Necessity Defense to a DUI Charge

Necessity Defense to a DUI Charge

There are certain defenses that can be raised by a motorist charged with the offense of drunk driving, either driving while under the influence (DUI) or driving while intoxicated (DWI). One such defense is the “necessity” defense. This defense, which is sometimes referred to as ”choice of evils,” and ”competing harms” defenses, is presented when the motorist admits that he or she drove while intoxicated, but did so under threatening circumstances. The necessity defense exculpates the motorist for conduct that would otherwise be a crime when the motorist engages in the conduct in order to prevent something worse from occurring.

The necessity defense is said to have four basic elements: (1) there must be a situation of emergency arising without fault on the part of the actor concerned; (2) this emergency must be so imminent and compelling as to raise a reasonable expectation of harm, either directly to the actor or upon those he or she was protecting; (3) this emergency must present no reasonable opportunity to avoid the injury without doing the criminal act; and (4) the injury impending from the emergency must be of sufficient seriousness to outmeasure the criminal wrong.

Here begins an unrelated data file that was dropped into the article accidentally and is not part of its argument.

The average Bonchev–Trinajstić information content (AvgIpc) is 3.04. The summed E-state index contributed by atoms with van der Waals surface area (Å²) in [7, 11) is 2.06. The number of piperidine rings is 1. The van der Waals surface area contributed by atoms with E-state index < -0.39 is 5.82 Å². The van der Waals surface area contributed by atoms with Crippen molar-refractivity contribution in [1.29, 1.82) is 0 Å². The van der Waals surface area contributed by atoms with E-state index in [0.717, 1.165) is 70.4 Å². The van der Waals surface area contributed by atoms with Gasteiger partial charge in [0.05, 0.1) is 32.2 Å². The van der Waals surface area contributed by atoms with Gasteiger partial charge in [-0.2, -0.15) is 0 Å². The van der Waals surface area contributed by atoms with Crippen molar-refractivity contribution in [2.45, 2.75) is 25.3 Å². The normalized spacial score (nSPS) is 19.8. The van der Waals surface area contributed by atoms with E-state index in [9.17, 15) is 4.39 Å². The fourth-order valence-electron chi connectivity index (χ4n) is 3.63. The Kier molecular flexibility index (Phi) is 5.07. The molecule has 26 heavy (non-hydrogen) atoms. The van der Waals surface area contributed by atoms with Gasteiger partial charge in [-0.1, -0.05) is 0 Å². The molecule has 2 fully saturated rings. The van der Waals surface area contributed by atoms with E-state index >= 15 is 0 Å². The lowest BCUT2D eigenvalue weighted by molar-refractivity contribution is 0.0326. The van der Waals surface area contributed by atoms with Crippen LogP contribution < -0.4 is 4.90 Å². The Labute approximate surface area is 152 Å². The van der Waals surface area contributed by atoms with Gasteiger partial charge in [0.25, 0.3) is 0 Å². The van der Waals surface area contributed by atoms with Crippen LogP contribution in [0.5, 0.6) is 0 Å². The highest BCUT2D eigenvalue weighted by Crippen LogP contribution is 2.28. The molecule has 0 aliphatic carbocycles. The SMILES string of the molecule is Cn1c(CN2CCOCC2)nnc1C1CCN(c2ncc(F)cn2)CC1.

The second and third elements are judged by a subjective test, i.e. the actor reasonably believed that those two elements were present, even if the belief was mistaken. The fourth element is generally considered a factual issue for the court or jury. In addition, the defense presupposes that the jurisdiction permits this defense for the charged offense. For example, the defense is unavailable if the DUI/DWI resulted in death or injury.

The related defenses of “compulsion” and “duress” are theoretically distinct defenses from the defense of necessity. Compulsion/duress implies an absence of choice, while necessity, however, implies that the motorist’s conduct was the sole, reasonable alternative available to him or her given competing harms at that point. Nevertheless, the terms are sometimes used interchangeably by the courts.

To illustrate, the defense of necessity was successfully made in a case where a woman drove while intoxicated to escape the threat of serious physical harm from her father. In that case, the court also found that the woman had attempted, but failed, to arrange alternative transportation before driving herself to safety. The necessity defense was rejected in a case where an intoxicated pharmacist drove to the pharmacy where he was employed in response to a burglar alarm. The court felt that there were alternatives to driving to the pharmacy, such as walking to the pharmacy (a .25 mile distance) or calling the pharmacy’s owner to respond to the alarm.

Copyright 2012 LexisNexis, a division of Reed Elsevier Inc.